Course Review: Bill Lewitt’s Basic Trauma Management for Shooters

A couple of weeks ago I discussed reasons why you should get medical training. What it basically comes down to is being prepared for the situations you hope never to be in. I carry a gun hoping I never need to use it. Knowing how to deal with trauma, especially the trauma that results from violence, is a good skill set to have even though hopefully you will never need to use it.

Following my own advice, I thought it was time to upgrade my own medical training beyond the CPR/AED training I have. I headed down to Woburn, MA to Down Range Firearms Training which hosted Bill Lewitt and his Basic Trauma Management for Shooters (BTMS) class.

Bill Lewitt is a Paramedic and RN with over 15 years of EMS experience. He taught Tactical First Aid at Sigarms Academy for four years starting in 2001. Bill has also trained many Special Operations units and law enforcement groups. You can find out more about his background on his website here.

Class Overview

Bill started the class with the history of trauma management starting all the way back at the battle of Thermopylae and advancing to the modern day. Like everything through the class, this had a purpose, and provided some great learning moments.

Bill also had slides for many of the modern major bombings and shootings. He demonstrated how catastrophic one of these events can be, and how overloaded EMS could be as a result. Another great reason to be prepared if you ask me.

After this we moved on to the medicine. The class was geared toward trauma management, more specifically the simplest things we can do with the highest likelihood of successfully preventing death after a traumatic incident, whether that be a gunshot wound, a stab wound, or even just a car accident. The three big causes of preventable death on the battlefield after a traumatic incident are blood loss, tension pneumothorax, and loss of airway. Bill spent the rest of the class discussing these three problems, recognizing them, and more importantly techniques and algorithms to follow to handle them.

Blood Loss

We covered three methods of controlling bloodloss or hemorrhage: pressure dressings, tourniquets, and hemostatic agents. Depending on the situation, pressure dressings are generally applied first. If they don’t work, go to a tourniquet, and finally if the blood wont stop coming hemostatic agents like Quick Clot or Celox should be used.

Bill discussed his personal preferences for various equipment. He recommended the CAT-T and SOFFT tourniquets, but the SWAT-T tourniquet is a cheap and space efficient spare to keep in an aid kit. Bill also prefers Celox over quick clot. His reasons were pretty simple: Celox is all natural, and doesn’t have a history of heating up (and causing burns) when applied like Quick Clot does. Bill also recommended the Celox gauze which is a made of Celox and can be used in the same situations more precisely than the powder.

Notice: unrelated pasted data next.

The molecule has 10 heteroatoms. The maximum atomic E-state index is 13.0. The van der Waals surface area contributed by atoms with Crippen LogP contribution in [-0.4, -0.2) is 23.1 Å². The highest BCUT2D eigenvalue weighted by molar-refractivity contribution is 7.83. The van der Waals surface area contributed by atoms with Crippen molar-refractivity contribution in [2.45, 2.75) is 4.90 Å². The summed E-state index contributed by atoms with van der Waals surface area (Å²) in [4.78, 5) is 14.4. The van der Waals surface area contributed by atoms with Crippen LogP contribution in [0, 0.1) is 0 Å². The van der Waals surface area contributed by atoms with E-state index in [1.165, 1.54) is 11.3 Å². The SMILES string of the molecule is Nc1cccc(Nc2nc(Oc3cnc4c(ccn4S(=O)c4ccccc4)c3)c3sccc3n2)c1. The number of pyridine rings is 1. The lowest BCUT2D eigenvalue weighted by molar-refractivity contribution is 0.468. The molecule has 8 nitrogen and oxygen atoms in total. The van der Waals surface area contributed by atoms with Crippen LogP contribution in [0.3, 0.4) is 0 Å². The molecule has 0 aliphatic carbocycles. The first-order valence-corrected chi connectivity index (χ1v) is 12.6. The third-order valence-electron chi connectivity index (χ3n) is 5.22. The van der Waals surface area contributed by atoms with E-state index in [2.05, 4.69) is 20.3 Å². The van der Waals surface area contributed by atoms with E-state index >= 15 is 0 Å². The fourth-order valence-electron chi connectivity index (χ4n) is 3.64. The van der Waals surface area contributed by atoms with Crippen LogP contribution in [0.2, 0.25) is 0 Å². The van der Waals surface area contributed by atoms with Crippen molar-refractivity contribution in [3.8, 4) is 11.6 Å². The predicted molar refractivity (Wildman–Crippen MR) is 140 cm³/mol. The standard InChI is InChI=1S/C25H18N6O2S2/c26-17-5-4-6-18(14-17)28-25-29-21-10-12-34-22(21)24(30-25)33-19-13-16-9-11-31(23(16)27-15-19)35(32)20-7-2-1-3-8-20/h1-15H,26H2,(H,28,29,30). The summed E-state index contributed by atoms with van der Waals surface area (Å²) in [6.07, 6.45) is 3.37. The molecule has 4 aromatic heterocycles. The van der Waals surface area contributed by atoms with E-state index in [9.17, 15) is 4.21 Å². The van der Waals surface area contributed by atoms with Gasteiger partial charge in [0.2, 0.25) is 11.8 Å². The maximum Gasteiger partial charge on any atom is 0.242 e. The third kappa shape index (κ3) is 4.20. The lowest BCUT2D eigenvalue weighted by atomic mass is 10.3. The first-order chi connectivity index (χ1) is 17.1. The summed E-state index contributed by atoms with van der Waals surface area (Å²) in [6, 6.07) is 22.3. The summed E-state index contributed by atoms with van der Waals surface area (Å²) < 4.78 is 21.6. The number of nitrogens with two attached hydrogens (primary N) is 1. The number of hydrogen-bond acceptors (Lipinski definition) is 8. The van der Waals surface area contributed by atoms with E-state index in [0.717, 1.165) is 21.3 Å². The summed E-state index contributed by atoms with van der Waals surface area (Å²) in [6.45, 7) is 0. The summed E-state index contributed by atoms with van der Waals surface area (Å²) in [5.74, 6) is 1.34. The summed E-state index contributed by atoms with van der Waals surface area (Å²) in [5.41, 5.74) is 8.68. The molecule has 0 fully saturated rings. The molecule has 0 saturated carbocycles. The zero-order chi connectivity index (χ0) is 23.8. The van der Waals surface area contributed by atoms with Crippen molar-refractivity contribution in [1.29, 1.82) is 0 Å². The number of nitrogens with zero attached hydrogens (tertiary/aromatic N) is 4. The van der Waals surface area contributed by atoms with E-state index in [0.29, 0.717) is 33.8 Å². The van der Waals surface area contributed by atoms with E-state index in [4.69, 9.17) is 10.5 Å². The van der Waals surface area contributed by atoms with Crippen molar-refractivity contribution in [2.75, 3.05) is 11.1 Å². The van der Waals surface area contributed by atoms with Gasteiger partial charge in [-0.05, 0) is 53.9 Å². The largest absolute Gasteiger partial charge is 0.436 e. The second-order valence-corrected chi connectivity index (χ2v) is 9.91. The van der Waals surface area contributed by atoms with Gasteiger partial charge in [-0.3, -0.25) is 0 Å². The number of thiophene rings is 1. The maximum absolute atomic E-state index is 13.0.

Tension Pneumothorax

Tension Pneumothorax is the second most common cause of death that is preventable. Essentially any penetrating chest wound has the potential to allow air to be sucked in and trapped with each breath. This air pushes the lungs and heart to the other side of the body cavity and makes further breathing and circulation more difficult. Basically any penetrating wound from belly button to the neck needs to be covered. The best tool for this: a chest seal. A good chest seal will allow air out but not in. Care must be taken to make sure both the entry wound and the exit wound are covered.

Obstructed Airway

Obstructed airways are the last of the three preventable killers. Essentially when someone is unconscious, he/she is unable to protect their own airway and may need assistance. This can be as simple as moving the person into the recovery position. Bill taught us how to use a nasal airway which is inserted through the nose and helps preserve a clear airway.

The last part of the class was an exercise in learning to apply tourniquets to ourselves. Bill cited research that found that tourniquets can be safely applied for up to 6 or 8 hours with no ill effects. We were able to try both the CAT-T and SWAT-T tourniquets using both one handed and two handed methods. Bill also brought out what looked like a Halloween prop to demonstrate how to tend to a traumatic leg amputation. After the demonstration students in the class were allowed to try it as well.

My thoughts on the class

Bill does a great job of taking material that is potentially very technical and making it accessible to those of us who have no background in it. Prior to this class the sum total of my medical and first aid training consisted of a CPR / AED class I took a few weeks ago. Bill broke things down and presented material with a great sense of humor that made it nearly impossible to fall asleep in the class. Quite frankly I’m amazed that after an 8 hour class, I really feel like I am armed with the skills I would need to deal with a traumatic injury if I had to.

I hope never to need these skills, but now I can feel confident that I’m prepared to use them. If you ever have the opportunity to take Bill’s class, don’t hesitate. You’ll be entertained and informed at the same time, and you will learn skills that really could be the difference between life and death for you or someone you love.

Like what you just read?

Don't miss out on new content, get email updates whenever there is a new post on Indestructible Training!

Leave a Reply

WP Like Button Plugin by Free WordPress Templates